To/Too/Two

Introduction

To, too and two are spellt differently but pronounced the same. People often confuse them in written English and even native speakers have trouble. Here we explain when to use to, too and two in English.

I’m going to the shop to buy an ice-cream.

Would you one too?

Even though I know that too much ice-cream is bad for you, I’m going to get two scoops.

How about you?

Advertisement

To

To is one of the most frequetly occuring words in the English language.

  • use to as a preposition of time or movement
Example:
I’m going to the shop.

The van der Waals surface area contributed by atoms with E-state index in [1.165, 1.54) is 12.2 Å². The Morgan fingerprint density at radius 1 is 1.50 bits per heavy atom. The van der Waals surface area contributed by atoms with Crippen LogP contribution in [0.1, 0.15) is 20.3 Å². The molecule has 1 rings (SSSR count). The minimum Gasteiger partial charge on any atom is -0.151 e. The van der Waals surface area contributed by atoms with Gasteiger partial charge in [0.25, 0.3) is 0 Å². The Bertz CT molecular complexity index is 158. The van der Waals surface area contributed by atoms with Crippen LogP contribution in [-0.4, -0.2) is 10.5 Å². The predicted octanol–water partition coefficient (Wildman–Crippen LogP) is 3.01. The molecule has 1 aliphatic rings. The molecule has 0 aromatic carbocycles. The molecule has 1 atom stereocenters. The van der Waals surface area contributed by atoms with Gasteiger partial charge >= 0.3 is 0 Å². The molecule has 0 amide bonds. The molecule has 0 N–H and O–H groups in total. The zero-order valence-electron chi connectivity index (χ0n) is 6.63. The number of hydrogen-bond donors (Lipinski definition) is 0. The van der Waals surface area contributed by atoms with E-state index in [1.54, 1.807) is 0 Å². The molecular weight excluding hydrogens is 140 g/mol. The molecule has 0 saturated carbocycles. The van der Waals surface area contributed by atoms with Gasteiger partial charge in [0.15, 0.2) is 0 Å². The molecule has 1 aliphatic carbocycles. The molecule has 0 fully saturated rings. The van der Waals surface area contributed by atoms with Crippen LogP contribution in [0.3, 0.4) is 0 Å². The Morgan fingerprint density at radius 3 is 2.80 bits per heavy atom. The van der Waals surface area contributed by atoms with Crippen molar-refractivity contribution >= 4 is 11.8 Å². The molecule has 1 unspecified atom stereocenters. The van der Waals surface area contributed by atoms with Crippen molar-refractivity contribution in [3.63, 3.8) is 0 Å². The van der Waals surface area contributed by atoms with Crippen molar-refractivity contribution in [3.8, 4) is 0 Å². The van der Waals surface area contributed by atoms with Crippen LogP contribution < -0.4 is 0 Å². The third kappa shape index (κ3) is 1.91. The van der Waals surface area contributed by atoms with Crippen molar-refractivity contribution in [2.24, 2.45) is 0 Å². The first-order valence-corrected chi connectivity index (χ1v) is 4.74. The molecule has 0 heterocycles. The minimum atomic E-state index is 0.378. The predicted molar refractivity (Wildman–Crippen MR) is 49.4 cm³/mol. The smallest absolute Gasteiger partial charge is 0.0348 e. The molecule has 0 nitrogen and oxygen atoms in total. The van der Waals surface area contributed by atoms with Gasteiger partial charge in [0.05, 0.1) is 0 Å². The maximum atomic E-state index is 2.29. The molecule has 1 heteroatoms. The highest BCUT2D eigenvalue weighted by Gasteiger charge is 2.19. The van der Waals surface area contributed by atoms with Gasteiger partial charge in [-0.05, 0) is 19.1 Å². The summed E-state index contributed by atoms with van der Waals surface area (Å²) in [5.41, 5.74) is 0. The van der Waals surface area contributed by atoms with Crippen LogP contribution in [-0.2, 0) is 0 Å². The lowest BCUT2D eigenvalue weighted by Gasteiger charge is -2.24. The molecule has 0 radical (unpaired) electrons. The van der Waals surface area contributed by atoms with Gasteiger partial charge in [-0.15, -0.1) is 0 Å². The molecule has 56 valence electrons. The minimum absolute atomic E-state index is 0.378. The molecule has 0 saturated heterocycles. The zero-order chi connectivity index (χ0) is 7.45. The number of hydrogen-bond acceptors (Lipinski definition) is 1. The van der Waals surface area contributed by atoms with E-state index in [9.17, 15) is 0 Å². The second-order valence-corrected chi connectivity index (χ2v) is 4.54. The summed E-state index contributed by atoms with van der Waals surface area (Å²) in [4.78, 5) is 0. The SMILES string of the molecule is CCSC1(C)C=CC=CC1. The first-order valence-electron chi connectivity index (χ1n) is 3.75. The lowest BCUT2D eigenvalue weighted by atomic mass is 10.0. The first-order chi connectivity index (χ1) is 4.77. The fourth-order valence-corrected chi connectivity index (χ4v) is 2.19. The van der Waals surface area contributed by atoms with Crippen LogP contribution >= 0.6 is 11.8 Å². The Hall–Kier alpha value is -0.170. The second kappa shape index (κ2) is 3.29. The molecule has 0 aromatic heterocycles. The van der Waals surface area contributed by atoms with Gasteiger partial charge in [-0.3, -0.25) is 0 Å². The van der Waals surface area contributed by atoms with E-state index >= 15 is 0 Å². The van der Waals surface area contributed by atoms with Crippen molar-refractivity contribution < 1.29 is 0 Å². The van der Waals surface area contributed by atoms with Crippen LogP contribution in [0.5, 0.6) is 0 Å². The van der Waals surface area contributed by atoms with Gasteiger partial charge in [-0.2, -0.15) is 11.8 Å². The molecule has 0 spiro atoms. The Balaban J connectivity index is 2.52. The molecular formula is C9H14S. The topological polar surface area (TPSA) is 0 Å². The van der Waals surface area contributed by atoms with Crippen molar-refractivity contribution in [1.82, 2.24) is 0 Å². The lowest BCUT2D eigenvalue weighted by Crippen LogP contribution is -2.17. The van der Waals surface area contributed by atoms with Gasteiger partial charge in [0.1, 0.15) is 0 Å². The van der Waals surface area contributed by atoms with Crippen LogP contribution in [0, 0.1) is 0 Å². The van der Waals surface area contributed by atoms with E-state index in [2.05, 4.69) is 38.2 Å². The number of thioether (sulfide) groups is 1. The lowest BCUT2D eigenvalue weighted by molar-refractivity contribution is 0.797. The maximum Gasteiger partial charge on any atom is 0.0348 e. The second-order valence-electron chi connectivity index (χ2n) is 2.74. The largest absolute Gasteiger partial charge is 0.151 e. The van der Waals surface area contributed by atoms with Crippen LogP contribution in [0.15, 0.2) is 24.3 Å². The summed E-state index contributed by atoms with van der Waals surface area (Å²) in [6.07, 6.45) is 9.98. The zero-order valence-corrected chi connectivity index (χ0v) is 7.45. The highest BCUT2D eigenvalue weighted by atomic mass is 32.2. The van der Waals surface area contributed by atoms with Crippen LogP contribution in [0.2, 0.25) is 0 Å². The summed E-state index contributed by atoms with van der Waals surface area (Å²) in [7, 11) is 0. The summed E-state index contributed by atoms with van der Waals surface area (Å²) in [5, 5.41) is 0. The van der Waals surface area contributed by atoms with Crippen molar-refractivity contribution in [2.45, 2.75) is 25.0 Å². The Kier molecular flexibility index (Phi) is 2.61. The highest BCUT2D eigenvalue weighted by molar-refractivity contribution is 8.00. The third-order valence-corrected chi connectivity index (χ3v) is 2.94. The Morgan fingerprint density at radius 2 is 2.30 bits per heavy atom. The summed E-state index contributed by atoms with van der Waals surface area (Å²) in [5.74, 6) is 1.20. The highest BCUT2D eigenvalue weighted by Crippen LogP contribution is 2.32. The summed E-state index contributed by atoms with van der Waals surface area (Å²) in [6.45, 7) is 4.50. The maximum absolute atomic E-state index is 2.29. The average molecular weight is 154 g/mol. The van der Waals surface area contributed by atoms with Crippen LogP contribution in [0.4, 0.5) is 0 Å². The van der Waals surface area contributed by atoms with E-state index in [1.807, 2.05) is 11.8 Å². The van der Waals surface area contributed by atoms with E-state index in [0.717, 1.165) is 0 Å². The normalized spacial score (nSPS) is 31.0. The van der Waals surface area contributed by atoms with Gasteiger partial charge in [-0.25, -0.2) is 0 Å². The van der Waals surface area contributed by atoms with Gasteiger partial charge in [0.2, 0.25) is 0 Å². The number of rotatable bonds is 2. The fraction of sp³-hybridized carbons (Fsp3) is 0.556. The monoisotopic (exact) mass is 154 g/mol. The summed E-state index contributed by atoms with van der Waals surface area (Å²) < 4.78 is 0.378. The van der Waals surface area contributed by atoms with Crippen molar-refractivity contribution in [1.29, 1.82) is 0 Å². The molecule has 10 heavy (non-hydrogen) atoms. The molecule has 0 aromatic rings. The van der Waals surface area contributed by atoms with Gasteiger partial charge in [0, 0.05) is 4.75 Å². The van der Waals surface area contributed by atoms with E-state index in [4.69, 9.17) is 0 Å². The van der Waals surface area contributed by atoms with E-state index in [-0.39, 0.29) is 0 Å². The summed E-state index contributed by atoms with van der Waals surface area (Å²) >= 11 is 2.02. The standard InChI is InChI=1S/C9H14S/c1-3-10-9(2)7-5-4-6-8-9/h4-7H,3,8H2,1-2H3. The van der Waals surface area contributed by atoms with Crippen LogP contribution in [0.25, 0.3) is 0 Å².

The shop closes at quarter to five.
  • use to before verbs to form infinitives
Example:
I’m going to the shop to buy an ice-cream.

For more information see: Prepositions or Infinitives

Too

Too is an adverb. It has a few different meanings:

  • too = more that needed, more than wished for
Example:
Eating too much ice-cream is bad for you.
  • too = very
Example:
Thank for the ice-cream. You’re too kind!
  • too = also, as well, in addition to
Example:
Would you like an ice-cream too?

To find out more about adverbs see: Adverbs

Two

Two is the number 2, it comes between 1 and 3.

Example:
I’m going to get two scoops of ice-cream, one chocolate and one strawberry.

For more information about numbers see: Numbers